◦ Violation of qualified plan rules to exclude nurse from participation in any
retirement plans maintained by medical practices if nurse has 1,000 hours
of service overall
◦ Correction: require each plan to include nurse as participant
Shared and Leased Employees
Leased employee definition: a person on the payroll of one
company but working for another company
◦ Example: employee on payroll of PEO who actually performs services
for PEO’s client. If client controls the leased employee’s work, however,
employee will be treated as employed by client, not as a shared
employee (Rev. Proc. 2002-21)
For purposes of plan coverage, vesting, nondiscrimination and top
heavy rules, a “leased employee” is treated as an employee of
client organization, not PEO (Code §414(n))
◦ Definition of leased employee
 Full time – 1 year
 Contract between client organization and PEO for employee services
 “Primary” control by client organization
Shared and Leased Employees
Safe Harbor exception to treatment of leased employee as employee of
client if employee is covered by PEO plan, subject to:
◦ Leased employees no more than 20% of client’s NHCE workforce
◦ Money purchase plan
◦ Minimum contribution(nonintegrated) - 10% of compensation
◦ Full vesting
◦ Immediate participation by the leased employees
• IRS takes position that if leased employee is effectively a common law
employee of client, covering this employee under PEO plan violates
exclusive benefit rule
• Correction: Exclude employee from PEO plan. Also include leased
employees as participants in client plan unless client plan specifically
excludes them. If client maintains 401k) plan, inclusion of leased
employees may require making nonelective contributions that
compensate leased employee for missed deferral. Consider amending
plan to exclude leased employees
4. Compensation Done
Compensation Done Incorrectly
Amount of plan benefits or contributions frequently expressed as percent
of compensation
◦ Code §401(a)(17) limits annual compensation that can be taken into
 Limit in 2014 will be $260,000
Plan definition of compensation must be nondiscriminatory under Code
◦ Designed based safe harbors
 Include regular or base salary or wages and commissions, tips, overtime,
premium pay and bonuses
 Exclude reimbursements, expense allowances, fringe benefits, moving
expenses and deferred compensation
◦ Reasonable formula not favoring HCEs
 Examples: Rate of pay vs. actual pay - Pay only while plan participant vs. pay
for entire plan year
 Plan that includes bonuses but excludes overtime might be treated as
 Test is whether average percentage of total compensation included under the
definition for HCEs exceeds by more than de minimis amount the average
percentage of total compensation included for NHCEs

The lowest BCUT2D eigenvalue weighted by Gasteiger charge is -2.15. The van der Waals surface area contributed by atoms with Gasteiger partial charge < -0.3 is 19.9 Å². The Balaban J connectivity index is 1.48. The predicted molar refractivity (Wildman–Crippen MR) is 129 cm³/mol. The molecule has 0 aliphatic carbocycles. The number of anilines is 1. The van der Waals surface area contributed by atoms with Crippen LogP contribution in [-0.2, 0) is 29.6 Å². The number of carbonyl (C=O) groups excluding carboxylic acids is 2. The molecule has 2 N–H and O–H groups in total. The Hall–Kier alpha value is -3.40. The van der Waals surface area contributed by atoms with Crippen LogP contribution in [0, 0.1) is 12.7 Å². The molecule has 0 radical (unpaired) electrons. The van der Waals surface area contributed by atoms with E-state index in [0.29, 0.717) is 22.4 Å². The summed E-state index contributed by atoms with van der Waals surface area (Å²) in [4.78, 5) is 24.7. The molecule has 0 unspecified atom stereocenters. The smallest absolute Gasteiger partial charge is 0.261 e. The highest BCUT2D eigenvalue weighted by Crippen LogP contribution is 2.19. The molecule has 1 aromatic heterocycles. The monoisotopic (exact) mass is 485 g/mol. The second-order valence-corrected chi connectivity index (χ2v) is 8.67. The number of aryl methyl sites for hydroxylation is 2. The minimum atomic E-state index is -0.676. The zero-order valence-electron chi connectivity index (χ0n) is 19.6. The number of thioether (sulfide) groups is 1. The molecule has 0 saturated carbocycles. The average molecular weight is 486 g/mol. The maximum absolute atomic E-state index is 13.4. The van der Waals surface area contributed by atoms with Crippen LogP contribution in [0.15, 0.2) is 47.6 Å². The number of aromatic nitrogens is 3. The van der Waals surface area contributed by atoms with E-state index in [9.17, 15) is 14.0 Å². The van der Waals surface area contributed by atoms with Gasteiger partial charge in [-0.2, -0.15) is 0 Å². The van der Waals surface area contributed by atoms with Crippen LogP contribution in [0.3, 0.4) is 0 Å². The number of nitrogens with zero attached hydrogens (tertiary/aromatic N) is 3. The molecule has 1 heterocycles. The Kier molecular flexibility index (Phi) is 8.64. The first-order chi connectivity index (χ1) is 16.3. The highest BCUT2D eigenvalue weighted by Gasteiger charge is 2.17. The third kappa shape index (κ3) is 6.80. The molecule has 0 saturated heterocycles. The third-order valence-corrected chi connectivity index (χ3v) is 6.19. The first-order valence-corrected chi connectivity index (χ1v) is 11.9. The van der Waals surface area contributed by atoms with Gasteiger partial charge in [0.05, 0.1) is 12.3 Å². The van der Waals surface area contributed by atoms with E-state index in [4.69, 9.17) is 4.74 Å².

Compensation Done Incorrectly
Failure 1: Plan allocation is based on compensation that exceeds
the limit
◦ Correction (two alternative methods)
 Reduce account balance of affected employee by improperly
allocated amount (adjusted for earnings); if excess amount would
have been allocated to other employees in year of failure, it must be
reallocated to those employees after adjusting it for earnings
 Alternative fix: adopt plan amendment increasing maximum
percentage of compensation and contribute additional amount for
each other employee who received an allocation in failure year
 Example: plan contribution rate equals 5% of compensation
 5% applied to Employee X’s $300K comp. In 2012 when limit was
$250,000 - reduce X’s account by $2,500 excess and reallocate
 Alternatively, retroactively amend plan to raise rate to 6%
Compensation Done Incorrectly
Failure 2: improper exclusion of bonuses, overtime, commissions
or another element of compensation from base on which
employees may make elective deferrals
◦ Correction: employer contribution equal to 50% of missed deferral
opportunity which would be the employee’s elected percentage of
compensation that would have been deferred from the excluded
compensation element. Also contribute any applicable match and lost
Failure 3: Improper deferral on items not included in plan
definition of compensation
◦ Correction: Distribute excess elective deferrals plus earnings to
participant. Forfeit match related to excess deferrals and either
reallocate or use to offset future employer contributions
5. Controlled Group Issues
Controlled Group Issues
Rules apply as if all controlled group employees worked for
employer adopting the plan
◦ Applies to eligibility, vesting, minimum participation, determining contributions
and benefits, nondiscrimination, compensation limits, top heavy rules and
simplified employee pension and simple retirement accounts
Minimum Participation Example
◦ Failure: Company A maintains a qualified plan with a one year service
requirement only for its employees but is a member of a controlled group of
corporations that includes Company B. Employee X completes 3 years of service
with Company B and then transfers to Company A.
◦ Correction: The plan must recognize X’s service with Company B and admit her
as a participant immediately.
Highly Compensated Employee Example
◦ Failure: Company C and Company D are controlled group members each of
which pay Employee Y a salary of $60,000 for 2013.
◦ Correction: For purposes of nondiscrimination testing, Employee Y will be
considered highly compensated, since the HCE limit for 2013 is $115,000 and
Employee Y’s aggregate compensation is $120,000.
Controlled Group Issues
Discrimination Testing Example
◦ Failure: Company E maintains a 401(k) plan for its employees that has never
been extended to its wholly-owned subsidiary F Company. When the minimum
coverage test is run, including the employees of F Company, the 401(k) plan fails
to satisfy Code §410(b) and, as a result ceases to be tax-qualified.
◦ Correction: NHCEs of Company F must be included as participants on a